Lacey said prosecutors ran DNA collected from the initial crime scenes in Burbank and Montclair against a “commercial DNA database” to narrow the pool of possible suspects. Kay said investigators became aware of Vaultz’s possible involvement sometime in September, and Lacey said the 64-year-old’s DNA was matched to the killings through an item plucked from his trash last month.
Vaultz has traveled “all over Southern California” since the 1980s, according to Kay, who said the defendant’s permanent residence is in Bakersfield but that he “has a connection to Texas.”
Prosecutors have contacted other policing agencies to “determine if the defendant is responsible for other unsolved murders in California,” the district attorney’s office said in a statement.
“There’s definitely patterns that we’re trying to look at,” Kay said.
Court records show Vaultz had been accused of domestic violence crimes several times in the past few decades. In 1996, he was granted probation in a plea deal with the Los Angeles County district attorney’s office after he was charged with domestic abuse and assault.
A decade later, he was charged with domestic violence crimes again in Kern County, but prosecutors later dropped all charges. In 2007, Vaultz was again charged with beating a spouse or cohabitant, but was allowed to plead to a lesser charge of disturbing the peace, records show.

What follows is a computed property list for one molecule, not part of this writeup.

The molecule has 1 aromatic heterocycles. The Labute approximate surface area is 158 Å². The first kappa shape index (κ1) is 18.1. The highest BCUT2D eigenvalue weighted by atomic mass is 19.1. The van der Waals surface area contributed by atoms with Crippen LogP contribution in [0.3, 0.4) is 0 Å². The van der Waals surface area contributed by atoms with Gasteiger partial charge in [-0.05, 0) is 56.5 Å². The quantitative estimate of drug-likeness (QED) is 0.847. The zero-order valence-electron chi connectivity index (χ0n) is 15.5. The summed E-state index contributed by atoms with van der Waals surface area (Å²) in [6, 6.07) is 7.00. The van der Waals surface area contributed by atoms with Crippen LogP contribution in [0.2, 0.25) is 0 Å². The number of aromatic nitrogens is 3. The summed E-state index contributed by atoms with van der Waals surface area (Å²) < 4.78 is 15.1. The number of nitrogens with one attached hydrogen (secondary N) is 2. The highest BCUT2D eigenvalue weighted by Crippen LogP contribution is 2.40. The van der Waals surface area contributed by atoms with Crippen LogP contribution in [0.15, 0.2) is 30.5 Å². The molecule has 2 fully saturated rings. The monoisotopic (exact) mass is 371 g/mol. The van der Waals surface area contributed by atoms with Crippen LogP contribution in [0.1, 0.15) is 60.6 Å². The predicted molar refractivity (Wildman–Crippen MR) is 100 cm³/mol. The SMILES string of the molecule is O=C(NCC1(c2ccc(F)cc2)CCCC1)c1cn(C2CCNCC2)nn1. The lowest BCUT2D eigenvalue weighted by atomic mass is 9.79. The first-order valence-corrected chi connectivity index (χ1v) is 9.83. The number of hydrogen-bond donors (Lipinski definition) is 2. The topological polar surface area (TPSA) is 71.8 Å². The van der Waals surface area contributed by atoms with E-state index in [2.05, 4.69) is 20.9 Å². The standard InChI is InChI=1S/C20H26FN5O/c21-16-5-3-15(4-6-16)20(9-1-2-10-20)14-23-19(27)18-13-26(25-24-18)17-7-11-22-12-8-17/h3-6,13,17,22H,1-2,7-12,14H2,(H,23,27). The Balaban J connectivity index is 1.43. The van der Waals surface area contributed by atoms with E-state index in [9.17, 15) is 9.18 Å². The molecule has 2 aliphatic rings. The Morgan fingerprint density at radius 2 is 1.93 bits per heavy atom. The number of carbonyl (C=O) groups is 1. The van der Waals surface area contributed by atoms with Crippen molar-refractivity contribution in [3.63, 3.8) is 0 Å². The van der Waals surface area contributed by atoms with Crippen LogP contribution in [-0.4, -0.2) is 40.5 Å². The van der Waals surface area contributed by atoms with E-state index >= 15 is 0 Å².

One woman sued Vaultz, alleging domestic violence in 2005 and 2007, the same years he was criminally charged with abuse in Kern County, records show.
Her parents, who asked that their names not be used out of fear of retaliation from Vaultz, said he victimized their daughter during a roughly yearlong relationship. She was hospitalized with injuries he allegedly caused on at least one occasion, they said.
“We were so afraid for her during that time,” her mother said. “She was absolutely petrified.”
The woman was “vulnerable” around the time she met Vaultz in the early 2000s, according to the mother, who said she had just finalized a divorce. Her parents did not like Vaultz from their first encounter, and became more concerned about him as he engaged in odd behavior after they moved in together. In one instance, her mother said, Vaultz came to the family home to aid in some repair work, but spent most of the day singing to himself.